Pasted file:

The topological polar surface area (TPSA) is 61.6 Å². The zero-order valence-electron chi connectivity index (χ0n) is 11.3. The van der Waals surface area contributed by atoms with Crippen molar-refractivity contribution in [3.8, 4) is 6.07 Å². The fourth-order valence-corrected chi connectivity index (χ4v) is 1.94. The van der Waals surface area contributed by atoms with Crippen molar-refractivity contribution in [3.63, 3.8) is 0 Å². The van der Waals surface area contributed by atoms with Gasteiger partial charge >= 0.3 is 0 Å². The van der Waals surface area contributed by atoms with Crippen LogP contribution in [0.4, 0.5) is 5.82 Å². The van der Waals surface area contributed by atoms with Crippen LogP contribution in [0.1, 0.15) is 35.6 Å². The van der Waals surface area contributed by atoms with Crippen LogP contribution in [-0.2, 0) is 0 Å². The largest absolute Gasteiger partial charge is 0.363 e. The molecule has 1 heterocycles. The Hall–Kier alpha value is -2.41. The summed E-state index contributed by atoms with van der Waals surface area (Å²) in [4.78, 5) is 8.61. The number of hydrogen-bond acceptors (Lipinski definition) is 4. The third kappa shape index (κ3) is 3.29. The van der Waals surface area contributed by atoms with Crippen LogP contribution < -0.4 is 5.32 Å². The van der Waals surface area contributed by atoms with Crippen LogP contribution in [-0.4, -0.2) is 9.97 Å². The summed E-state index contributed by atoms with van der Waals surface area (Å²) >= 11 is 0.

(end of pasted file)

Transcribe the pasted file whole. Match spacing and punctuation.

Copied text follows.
The topological polar surface area (TPSA) is 61.6 Å². The zero-order valence-electron chi connectivity index (χ0n) is 11.3. The van der Waals surface area contributed by atoms with Crippen molar-refractivity contribution in [3.8, 4) is 6.07 Å². The fourth-order valence-corrected chi connectivity index (χ4v) is 1.94. The van der Waals surface area contributed by atoms with Crippen molar-refractivity contribution in [3.63, 3.8) is 0 Å². The van der Waals surface area contributed by atoms with Gasteiger partial charge >= 0.3 is 0 Å². The van der Waals surface area contributed by atoms with Crippen LogP contribution in [0.4, 0.5) is 5.82 Å². The van der Waals surface area contributed by atoms with Crippen LogP contribution in [0.1, 0.15) is 35.6 Å². The van der Waals surface area contributed by atoms with Crippen LogP contribution in [-0.2, 0) is 0 Å². The largest absolute Gasteiger partial charge is 0.363 e. The molecule has 1 heterocycles. The Hall–Kier alpha value is -2.41. The summed E-state index contributed by atoms with van der Waals surface area (Å²) in [4.78, 5) is 8.61. The number of hydrogen-bond acceptors (Lipinski definition) is 4. The third kappa shape index (κ3) is 3.29. The van der Waals surface area contributed by atoms with Crippen LogP contribution < -0.4 is 5.32 Å². The van der Waals surface area contributed by atoms with Crippen LogP contribution in [-0.4, -0.2) is 9.97 Å². The summed E-state index contributed by atoms with van der Waals surface area (Å²) >= 11 is 0.